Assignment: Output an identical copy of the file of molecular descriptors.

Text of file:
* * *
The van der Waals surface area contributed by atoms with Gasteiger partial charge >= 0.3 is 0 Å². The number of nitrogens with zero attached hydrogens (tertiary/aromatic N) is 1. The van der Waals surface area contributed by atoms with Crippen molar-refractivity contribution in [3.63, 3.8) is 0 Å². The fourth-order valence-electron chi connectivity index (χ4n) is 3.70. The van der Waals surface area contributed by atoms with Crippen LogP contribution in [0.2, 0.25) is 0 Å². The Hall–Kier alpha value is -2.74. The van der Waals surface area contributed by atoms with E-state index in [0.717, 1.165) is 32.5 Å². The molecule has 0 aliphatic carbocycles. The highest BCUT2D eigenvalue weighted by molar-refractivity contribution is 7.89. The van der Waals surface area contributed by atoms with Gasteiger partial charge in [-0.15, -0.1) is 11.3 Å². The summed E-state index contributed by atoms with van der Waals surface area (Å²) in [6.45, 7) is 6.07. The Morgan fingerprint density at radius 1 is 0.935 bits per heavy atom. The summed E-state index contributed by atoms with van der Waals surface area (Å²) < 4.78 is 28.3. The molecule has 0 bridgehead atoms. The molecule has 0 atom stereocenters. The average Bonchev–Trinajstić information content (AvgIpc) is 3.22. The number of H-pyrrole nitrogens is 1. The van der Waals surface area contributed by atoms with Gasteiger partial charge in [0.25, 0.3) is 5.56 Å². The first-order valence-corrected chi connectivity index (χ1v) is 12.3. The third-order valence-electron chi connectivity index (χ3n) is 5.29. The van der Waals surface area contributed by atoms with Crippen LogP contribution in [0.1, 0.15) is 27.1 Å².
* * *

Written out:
The van der Waals surface area contributed by atoms with Gasteiger partial charge >= 0.3 is 0 Å². The number of nitrogens with zero attached hydrogens (tertiary/aromatic N) is 1. The van der Waals surface area contributed by atoms with Crippen molar-refractivity contribution in [3.63, 3.8) is 0 Å². The fourth-order valence-electron chi connectivity index (χ4n) is 3.70. The van der Waals surface area contributed by atoms with Crippen LogP contribution in [0.2, 0.25) is 0 Å². The Hall–Kier alpha value is -2.74. The van der Waals surface area contributed by atoms with E-state index in [0.717, 1.165) is 32.5 Å². The molecule has 0 aliphatic carbocycles. The highest BCUT2D eigenvalue weighted by molar-refractivity contribution is 7.89. The van der Waals surface area contributed by atoms with Gasteiger partial charge in [-0.15, -0.1) is 11.3 Å². The summed E-state index contributed by atoms with van der Waals surface area (Å²) in [6.45, 7) is 6.07. The Morgan fingerprint density at radius 1 is 0.935 bits per heavy atom. The summed E-state index contributed by atoms with van der Waals surface area (Å²) < 4.78 is 28.3. The molecule has 0 bridgehead atoms. The molecule has 0 atom stereocenters. The average Bonchev–Trinajstić information content (AvgIpc) is 3.22. The number of H-pyrrole nitrogens is 1. The van der Waals surface area contributed by atoms with Gasteiger partial charge in [0.25, 0.3) is 5.56 Å². The first-order valence-corrected chi connectivity index (χ1v) is 12.3. The third-order valence-electron chi connectivity index (χ3n) is 5.29. The van der Waals surface area contributed by atoms with Crippen LogP contribution in [0.1, 0.15) is 27.1 Å².